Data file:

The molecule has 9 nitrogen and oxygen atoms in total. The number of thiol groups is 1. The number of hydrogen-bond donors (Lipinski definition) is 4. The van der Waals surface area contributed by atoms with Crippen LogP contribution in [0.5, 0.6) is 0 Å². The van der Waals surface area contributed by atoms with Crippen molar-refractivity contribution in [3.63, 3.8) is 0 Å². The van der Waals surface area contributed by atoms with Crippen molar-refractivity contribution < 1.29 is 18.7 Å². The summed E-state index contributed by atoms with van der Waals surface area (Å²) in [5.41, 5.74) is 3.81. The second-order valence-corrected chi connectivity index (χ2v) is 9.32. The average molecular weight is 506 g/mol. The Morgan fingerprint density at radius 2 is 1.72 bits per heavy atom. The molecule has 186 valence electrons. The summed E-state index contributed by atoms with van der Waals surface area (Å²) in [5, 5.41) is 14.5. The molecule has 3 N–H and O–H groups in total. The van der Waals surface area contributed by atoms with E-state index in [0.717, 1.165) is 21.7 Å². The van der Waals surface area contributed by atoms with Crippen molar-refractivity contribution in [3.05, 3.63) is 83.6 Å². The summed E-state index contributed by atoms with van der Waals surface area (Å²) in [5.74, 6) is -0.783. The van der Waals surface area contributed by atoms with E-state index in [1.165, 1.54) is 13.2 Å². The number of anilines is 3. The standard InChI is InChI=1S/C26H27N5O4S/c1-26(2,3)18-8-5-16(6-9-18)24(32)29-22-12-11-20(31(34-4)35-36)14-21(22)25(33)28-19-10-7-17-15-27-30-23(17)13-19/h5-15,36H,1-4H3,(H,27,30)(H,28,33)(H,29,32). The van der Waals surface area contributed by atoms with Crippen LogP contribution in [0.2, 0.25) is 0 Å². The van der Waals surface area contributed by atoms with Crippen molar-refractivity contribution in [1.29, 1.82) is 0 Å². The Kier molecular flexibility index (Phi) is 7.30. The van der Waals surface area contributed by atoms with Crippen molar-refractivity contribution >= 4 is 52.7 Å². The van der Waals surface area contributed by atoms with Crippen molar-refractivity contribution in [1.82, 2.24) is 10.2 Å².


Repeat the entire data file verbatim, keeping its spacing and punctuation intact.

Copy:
The molecule has 9 nitrogen and oxygen atoms in total. The number of thiol groups is 1. The number of hydrogen-bond donors (Lipinski definition) is 4. The van der Waals surface area contributed by atoms with Crippen LogP contribution in [0.5, 0.6) is 0 Å². The van der Waals surface area contributed by atoms with Crippen molar-refractivity contribution in [3.63, 3.8) is 0 Å². The van der Waals surface area contributed by atoms with Crippen molar-refractivity contribution < 1.29 is 18.7 Å². The summed E-state index contributed by atoms with van der Waals surface area (Å²) in [5.41, 5.74) is 3.81. The second-order valence-corrected chi connectivity index (χ2v) is 9.32. The average molecular weight is 506 g/mol. The Morgan fingerprint density at radius 2 is 1.72 bits per heavy atom. The molecule has 186 valence electrons. The summed E-state index contributed by atoms with van der Waals surface area (Å²) in [5, 5.41) is 14.5. The molecule has 3 N–H and O–H groups in total. The van der Waals surface area contributed by atoms with E-state index in [0.717, 1.165) is 21.7 Å². The van der Waals surface area contributed by atoms with Crippen molar-refractivity contribution in [3.05, 3.63) is 83.6 Å². The summed E-state index contributed by atoms with van der Waals surface area (Å²) in [5.74, 6) is -0.783. The van der Waals surface area contributed by atoms with E-state index in [1.165, 1.54) is 13.2 Å². The number of anilines is 3. The standard InChI is InChI=1S/C26H27N5O4S/c1-26(2,3)18-8-5-16(6-9-18)24(32)29-22-12-11-20(31(34-4)35-36)14-21(22)25(33)28-19-10-7-17-15-27-30-23(17)13-19/h5-15,36H,1-4H3,(H,27,30)(H,28,33)(H,29,32). The van der Waals surface area contributed by atoms with Crippen LogP contribution in [0.2, 0.25) is 0 Å². The van der Waals surface area contributed by atoms with Crippen molar-refractivity contribution in [1.29, 1.82) is 0 Å². The Kier molecular flexibility index (Phi) is 7.30. The van der Waals surface area contributed by atoms with Crippen molar-refractivity contribution >= 4 is 52.7 Å². The van der Waals surface area contributed by atoms with Crippen molar-refractivity contribution in [1.82, 2.24) is 10.2 Å².